Retrospective on 2015


The past year has been exhausting. I’ve never felt so much like a hamster on a wheel.

This year will mark 8 years into my transition, 5 years into my social transition, 3 years since my last gender affirming surgeries.

I’m very much at peace with my body now. The change came so slowly, I could hardly tell as it happened, but looking back at myself 10 years ago? I was a mess. Gender dysphoria had me over its knee, I was constantly distracted by it, it consumed me. It was a constant buzz at the back of my skull, pulling all my thoughts in towards it.

I did some pretty awful things to myself, the worst of which was letting an herbal supplement regime mushroom out to un-supervised self-medicated HRT. I was buried in shame. I lied to everyone, including myself about it.

Today, if it weren’t for the advocacy work that I do, I wouldn’t really be thinking about my gender at all. It’s no longer a concern. It’s even a bit awkward right now to write about it, because I have to dig up how I feel. Is this what cis privilege feels like?

Being comfortable in my felt-gender role (as opposed to my physical being) is a bit further off, but I push against the bounds of this one. Maybe it’s the feminist in me. I think that this is a struggle I have in common with many women.

I find myself drawn to communities where the struggle is ongoing, launching the Durham Region chapter of Ladies Learning Code (LLC) was a hallmark event for me here.

Earlier in the year I found my “tribe” at the Agile Coach Camp Canada conference in Cornwall. This set the stage for my courage to start the LLC chapter. It was an amazing event and I learned a lot about myself that weekend. I’d been unable to express why I enjoyed my team coaching engagements until I spent the weekend with so many wonderful coaches who shared that enjoyment.

I feel accepted by the LLC community, by the agile coaching community, and that seems to drop a hand-grenade into my lifetime of internalized transphobia. How this makes me feel is impossible to express in words. Suffice to say, I feel good.

Regular life of course is still a struggle. It’s a common struggle though, and I feel better equipped to bear it.

This year marked the launch of my first software service ( in 12 years. I’m excited for it, but I have the same fears as many entrepreneurs – will it be successful, will it survive, will people care about it. 2016 will tell me that.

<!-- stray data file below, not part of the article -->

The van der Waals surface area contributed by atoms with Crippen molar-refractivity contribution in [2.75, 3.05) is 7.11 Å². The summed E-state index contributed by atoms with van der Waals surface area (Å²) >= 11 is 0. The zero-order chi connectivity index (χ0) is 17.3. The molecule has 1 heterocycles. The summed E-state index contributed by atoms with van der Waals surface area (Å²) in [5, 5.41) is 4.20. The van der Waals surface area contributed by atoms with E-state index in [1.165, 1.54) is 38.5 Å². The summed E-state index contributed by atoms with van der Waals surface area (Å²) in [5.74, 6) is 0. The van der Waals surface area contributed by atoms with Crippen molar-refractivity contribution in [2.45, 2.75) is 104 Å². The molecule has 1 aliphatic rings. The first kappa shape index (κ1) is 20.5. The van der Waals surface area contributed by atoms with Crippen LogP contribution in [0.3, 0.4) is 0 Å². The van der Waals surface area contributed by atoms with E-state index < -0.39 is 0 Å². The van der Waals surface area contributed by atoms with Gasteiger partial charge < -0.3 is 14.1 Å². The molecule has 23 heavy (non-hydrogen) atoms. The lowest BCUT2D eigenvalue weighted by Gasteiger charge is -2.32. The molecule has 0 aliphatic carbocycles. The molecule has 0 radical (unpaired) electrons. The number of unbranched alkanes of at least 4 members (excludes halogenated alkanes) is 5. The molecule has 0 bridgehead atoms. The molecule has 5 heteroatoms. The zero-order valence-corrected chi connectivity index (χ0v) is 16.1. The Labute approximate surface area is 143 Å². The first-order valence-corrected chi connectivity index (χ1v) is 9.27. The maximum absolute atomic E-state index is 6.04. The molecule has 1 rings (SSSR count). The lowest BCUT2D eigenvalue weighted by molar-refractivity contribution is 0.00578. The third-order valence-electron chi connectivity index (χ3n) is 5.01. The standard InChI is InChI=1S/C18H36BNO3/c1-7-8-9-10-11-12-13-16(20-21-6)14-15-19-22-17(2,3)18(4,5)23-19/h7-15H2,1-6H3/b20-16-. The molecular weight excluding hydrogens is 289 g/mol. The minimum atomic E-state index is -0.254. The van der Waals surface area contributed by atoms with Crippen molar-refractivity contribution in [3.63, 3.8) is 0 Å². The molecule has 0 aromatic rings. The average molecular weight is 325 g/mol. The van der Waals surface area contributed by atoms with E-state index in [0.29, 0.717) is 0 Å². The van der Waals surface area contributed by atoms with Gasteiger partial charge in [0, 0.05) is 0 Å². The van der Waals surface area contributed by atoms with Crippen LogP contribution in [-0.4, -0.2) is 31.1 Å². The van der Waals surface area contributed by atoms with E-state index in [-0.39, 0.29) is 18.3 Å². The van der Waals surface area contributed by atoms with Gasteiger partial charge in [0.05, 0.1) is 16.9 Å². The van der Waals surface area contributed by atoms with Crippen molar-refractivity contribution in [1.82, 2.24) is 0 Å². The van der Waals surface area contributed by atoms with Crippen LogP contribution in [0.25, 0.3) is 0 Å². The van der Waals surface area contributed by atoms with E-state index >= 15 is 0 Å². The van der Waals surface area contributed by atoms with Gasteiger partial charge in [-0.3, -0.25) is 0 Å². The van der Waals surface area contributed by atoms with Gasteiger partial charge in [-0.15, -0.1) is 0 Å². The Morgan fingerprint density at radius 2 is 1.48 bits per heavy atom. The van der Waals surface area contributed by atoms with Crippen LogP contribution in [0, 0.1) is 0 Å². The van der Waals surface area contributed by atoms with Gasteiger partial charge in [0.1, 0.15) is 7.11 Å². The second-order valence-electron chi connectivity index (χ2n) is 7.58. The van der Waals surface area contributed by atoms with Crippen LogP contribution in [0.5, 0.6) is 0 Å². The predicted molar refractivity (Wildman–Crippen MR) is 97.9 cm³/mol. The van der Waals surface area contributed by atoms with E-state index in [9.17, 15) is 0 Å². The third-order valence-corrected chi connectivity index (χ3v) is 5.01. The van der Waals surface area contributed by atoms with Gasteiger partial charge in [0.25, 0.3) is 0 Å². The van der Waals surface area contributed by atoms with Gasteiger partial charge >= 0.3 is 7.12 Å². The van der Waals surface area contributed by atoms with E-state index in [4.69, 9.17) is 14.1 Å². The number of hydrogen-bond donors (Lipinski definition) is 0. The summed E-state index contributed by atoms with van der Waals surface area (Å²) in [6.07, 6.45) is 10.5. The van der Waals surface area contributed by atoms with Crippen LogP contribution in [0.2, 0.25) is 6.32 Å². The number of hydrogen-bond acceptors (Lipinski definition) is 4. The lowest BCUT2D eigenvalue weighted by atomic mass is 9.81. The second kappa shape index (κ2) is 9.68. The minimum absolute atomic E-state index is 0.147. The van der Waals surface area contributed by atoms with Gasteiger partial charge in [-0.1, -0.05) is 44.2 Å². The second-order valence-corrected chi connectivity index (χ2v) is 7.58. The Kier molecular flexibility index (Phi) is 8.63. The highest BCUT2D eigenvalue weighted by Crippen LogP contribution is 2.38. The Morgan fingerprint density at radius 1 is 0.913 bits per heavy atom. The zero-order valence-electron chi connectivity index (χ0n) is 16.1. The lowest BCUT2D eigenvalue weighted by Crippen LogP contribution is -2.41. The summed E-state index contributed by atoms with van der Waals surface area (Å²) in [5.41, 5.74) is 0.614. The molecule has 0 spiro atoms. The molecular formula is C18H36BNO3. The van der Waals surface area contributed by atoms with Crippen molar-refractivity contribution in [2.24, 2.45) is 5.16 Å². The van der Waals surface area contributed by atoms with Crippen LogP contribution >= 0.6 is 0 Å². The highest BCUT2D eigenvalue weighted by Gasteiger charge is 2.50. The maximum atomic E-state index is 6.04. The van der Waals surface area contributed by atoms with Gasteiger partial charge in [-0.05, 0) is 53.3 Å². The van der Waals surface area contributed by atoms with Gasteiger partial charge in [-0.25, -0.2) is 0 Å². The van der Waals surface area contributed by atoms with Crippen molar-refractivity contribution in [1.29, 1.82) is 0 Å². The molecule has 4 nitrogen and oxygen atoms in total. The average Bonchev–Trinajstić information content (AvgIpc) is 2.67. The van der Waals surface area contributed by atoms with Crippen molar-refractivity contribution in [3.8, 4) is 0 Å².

What I find most interesting though, is that for years I’ve strived to figure out a product that I could build, and after the turmoil of 2014 what arose seems a merging of my social justice advocacy and my software skills, two worlds I didn’t see colliding, yet in hindsight it seems so obvious.

I fear for the social entrepreneurship bubble, it feels a bit like the popular kid in the fickle startup community. Like it was created to capture people with my core values and draw us in to the startup community and its constant search for the new megastar, constantly taunting us with promises of venture capital and government assistance. I have no interest in that endless chase.

Honestly, the reason I have what these folks call a social venture has nothing to do with their bubble and everything to do with my core values.

In the meanwhile though, it’s nice at a business level to be in the same room with others that hold these values, more than superficially. Startup practices like honing your pitch and cash management skills are universal and important, so for now it doesn’t feel too far wrong to be here. I do anticipate a falling out with the crowd though. That capitalist startup smell is present, and oh so unappealing.

At least nobody has suggested to me so far to offshore my development work. That ought to be an entertaining “conversation” for onlookers.

I still have far too much on my plate. In addition to my business demanding more of my time than it has in 10 years, launching Gender Journeys Durham, joining the CMHA Gender Journeys team in Peterborough, and launching the LLC Durham chapter, I feel like over the past few years I’ve filled far beyond the extra capacity I’ve gained with my gender congruence. I need to let go a thing or three, but focusing on the things that bring me the greatest joy will also bring me financial ruin, so I continue to sit on the fence. My latest two  joys at least cover their own costs (CMHA and Ladies Learning Code).

Thus is the lure of a social venture, work that is good for the soul AND pays well. It does still feel like I’m refusing to make this decision doesn’t it?

On the family side there’s not much change in 2015. I did attend a family picnic hosted by a cousin, none of my immediate family came (that would have been “interesting” – still estranged from my family of origin). Our oldest daughter is slowly re-engaging with us after a year of isolation. Our youngest still struggling to complete high school though she’s aging on. Our middle is past the middle of her University undergrad.

My spouse and I continue our journey, still reconciling our relationship, now with my physical changes. That’s a rough road, and not one I’m ready to share.

I don’t get to see many friends, or grow many acquaintances into friendships, but that’s OK. I have a couple friendships that blossomed in 2015 and help keep me energized, and I’ve always been a quality over quantity person when it came to friendships.

I don’t know what 2016 will bring me, but change is not only inevitable but required. My cash position needs to improve, and continuing on my current path isn’t going to do it. That’s OK though, I think it’s going to be fun!


Signed and Encrypted Email on OSX and iOS


I’m writing this as much for me as I am for you, my fellow netizen.

Signing and encrypting email on iOS is a black art. Get your incense and candles ready.

To start with, I usually use the free email certs from Comodo –

They’re, well, free. That’s about all I can say about them.